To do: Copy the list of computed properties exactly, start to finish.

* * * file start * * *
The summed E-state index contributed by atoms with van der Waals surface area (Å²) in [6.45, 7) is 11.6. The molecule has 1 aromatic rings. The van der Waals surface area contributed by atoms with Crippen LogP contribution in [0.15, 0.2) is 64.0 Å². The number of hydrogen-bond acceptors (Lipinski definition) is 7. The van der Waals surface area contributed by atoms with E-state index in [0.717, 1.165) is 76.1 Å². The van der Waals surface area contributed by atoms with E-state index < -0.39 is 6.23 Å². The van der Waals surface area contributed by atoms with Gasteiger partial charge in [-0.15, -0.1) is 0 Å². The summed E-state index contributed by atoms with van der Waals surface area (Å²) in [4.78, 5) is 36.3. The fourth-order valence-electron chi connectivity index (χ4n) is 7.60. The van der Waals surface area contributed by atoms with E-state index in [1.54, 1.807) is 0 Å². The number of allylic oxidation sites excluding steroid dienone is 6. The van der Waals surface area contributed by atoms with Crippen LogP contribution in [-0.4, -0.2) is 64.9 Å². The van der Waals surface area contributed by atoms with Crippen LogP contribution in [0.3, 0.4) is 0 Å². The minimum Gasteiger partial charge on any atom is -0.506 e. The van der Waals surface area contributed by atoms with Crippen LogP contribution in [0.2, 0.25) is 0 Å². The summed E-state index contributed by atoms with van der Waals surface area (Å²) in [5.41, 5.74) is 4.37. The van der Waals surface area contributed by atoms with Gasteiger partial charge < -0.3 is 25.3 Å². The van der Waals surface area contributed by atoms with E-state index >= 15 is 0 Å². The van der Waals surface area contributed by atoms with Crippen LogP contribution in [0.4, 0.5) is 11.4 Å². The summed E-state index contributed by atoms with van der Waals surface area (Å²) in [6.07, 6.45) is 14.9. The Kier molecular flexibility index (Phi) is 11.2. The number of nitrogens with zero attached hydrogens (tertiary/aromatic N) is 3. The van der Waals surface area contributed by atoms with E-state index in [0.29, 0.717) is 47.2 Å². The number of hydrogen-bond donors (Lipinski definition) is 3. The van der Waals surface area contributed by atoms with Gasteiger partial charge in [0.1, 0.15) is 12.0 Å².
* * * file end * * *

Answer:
The summed E-state index contributed by atoms with van der Waals surface area (Å²) in [6.45, 7) is 11.6. The molecule has 1 aromatic rings. The van der Waals surface area contributed by atoms with Crippen LogP contribution in [0.15, 0.2) is 64.0 Å². The number of hydrogen-bond acceptors (Lipinski definition) is 7. The van der Waals surface area contributed by atoms with E-state index in [0.717, 1.165) is 76.1 Å². The van der Waals surface area contributed by atoms with E-state index < -0.39 is 6.23 Å². The van der Waals surface area contributed by atoms with Gasteiger partial charge in [-0.15, -0.1) is 0 Å². The summed E-state index contributed by atoms with van der Waals surface area (Å²) in [4.78, 5) is 36.3. The fourth-order valence-electron chi connectivity index (χ4n) is 7.60. The van der Waals surface area contributed by atoms with E-state index in [1.54, 1.807) is 0 Å². The number of allylic oxidation sites excluding steroid dienone is 6. The van der Waals surface area contributed by atoms with Crippen LogP contribution in [-0.4, -0.2) is 64.9 Å². The van der Waals surface area contributed by atoms with Crippen LogP contribution in [0.3, 0.4) is 0 Å². The minimum Gasteiger partial charge on any atom is -0.506 e. The van der Waals surface area contributed by atoms with Crippen LogP contribution in [0.2, 0.25) is 0 Å². The summed E-state index contributed by atoms with van der Waals surface area (Å²) in [5.41, 5.74) is 4.37. The van der Waals surface area contributed by atoms with Gasteiger partial charge < -0.3 is 25.3 Å². The van der Waals surface area contributed by atoms with E-state index >= 15 is 0 Å². The van der Waals surface area contributed by atoms with Crippen LogP contribution in [0.4, 0.5) is 11.4 Å². The summed E-state index contributed by atoms with van der Waals surface area (Å²) in [6.07, 6.45) is 14.9. The Kier molecular flexibility index (Phi) is 11.2. The number of nitrogens with zero attached hydrogens (tertiary/aromatic N) is 3. The van der Waals surface area contributed by atoms with E-state index in [0.29, 0.717) is 47.2 Å². The number of hydrogen-bond donors (Lipinski definition) is 3. The van der Waals surface area contributed by atoms with Gasteiger partial charge in [0.1, 0.15) is 12.0 Å².